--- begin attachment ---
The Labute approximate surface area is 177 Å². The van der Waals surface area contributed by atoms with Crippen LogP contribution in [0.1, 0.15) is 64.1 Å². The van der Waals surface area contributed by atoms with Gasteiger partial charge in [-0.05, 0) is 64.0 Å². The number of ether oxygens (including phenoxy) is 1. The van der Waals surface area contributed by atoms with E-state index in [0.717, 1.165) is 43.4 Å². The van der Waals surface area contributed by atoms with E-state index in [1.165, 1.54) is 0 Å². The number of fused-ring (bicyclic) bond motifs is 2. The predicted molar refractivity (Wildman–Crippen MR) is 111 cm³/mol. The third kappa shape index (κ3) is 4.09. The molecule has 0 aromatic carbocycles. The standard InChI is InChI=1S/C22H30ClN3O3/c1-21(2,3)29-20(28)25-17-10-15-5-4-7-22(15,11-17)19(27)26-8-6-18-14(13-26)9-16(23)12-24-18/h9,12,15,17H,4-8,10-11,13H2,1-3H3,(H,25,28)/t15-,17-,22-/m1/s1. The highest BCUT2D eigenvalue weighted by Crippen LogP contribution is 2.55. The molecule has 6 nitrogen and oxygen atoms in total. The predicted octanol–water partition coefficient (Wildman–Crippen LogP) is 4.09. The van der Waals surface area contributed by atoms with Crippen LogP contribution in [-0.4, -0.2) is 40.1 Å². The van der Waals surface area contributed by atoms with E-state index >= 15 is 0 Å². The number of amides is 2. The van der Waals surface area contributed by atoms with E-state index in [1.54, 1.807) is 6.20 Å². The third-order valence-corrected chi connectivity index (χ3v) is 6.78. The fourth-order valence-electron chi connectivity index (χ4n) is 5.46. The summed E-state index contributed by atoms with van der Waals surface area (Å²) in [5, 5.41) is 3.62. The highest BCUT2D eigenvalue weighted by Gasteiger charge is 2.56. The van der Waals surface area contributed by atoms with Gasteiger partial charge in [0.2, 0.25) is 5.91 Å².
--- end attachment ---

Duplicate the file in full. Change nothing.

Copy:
The Labute approximate surface area is 177 Å². The van der Waals surface area contributed by atoms with Crippen LogP contribution in [0.1, 0.15) is 64.1 Å². The van der Waals surface area contributed by atoms with Gasteiger partial charge in [-0.05, 0) is 64.0 Å². The number of ether oxygens (including phenoxy) is 1. The van der Waals surface area contributed by atoms with E-state index in [0.717, 1.165) is 43.4 Å². The van der Waals surface area contributed by atoms with E-state index in [1.165, 1.54) is 0 Å². The number of fused-ring (bicyclic) bond motifs is 2. The predicted molar refractivity (Wildman–Crippen MR) is 111 cm³/mol. The third kappa shape index (κ3) is 4.09. The molecule has 0 aromatic carbocycles. The standard InChI is InChI=1S/C22H30ClN3O3/c1-21(2,3)29-20(28)25-17-10-15-5-4-7-22(15,11-17)19(27)26-8-6-18-14(13-26)9-16(23)12-24-18/h9,12,15,17H,4-8,10-11,13H2,1-3H3,(H,25,28)/t15-,17-,22-/m1/s1. The highest BCUT2D eigenvalue weighted by Crippen LogP contribution is 2.55. The molecule has 6 nitrogen and oxygen atoms in total. The predicted octanol–water partition coefficient (Wildman–Crippen LogP) is 4.09. The van der Waals surface area contributed by atoms with Crippen LogP contribution in [-0.4, -0.2) is 40.1 Å². The van der Waals surface area contributed by atoms with E-state index >= 15 is 0 Å². The number of amides is 2. The van der Waals surface area contributed by atoms with E-state index in [1.54, 1.807) is 6.20 Å². The third-order valence-corrected chi connectivity index (χ3v) is 6.78. The fourth-order valence-electron chi connectivity index (χ4n) is 5.46. The summed E-state index contributed by atoms with van der Waals surface area (Å²) in [5, 5.41) is 3.62. The highest BCUT2D eigenvalue weighted by Gasteiger charge is 2.56. The van der Waals surface area contributed by atoms with Gasteiger partial charge in [0.2, 0.25) is 5.91 Å².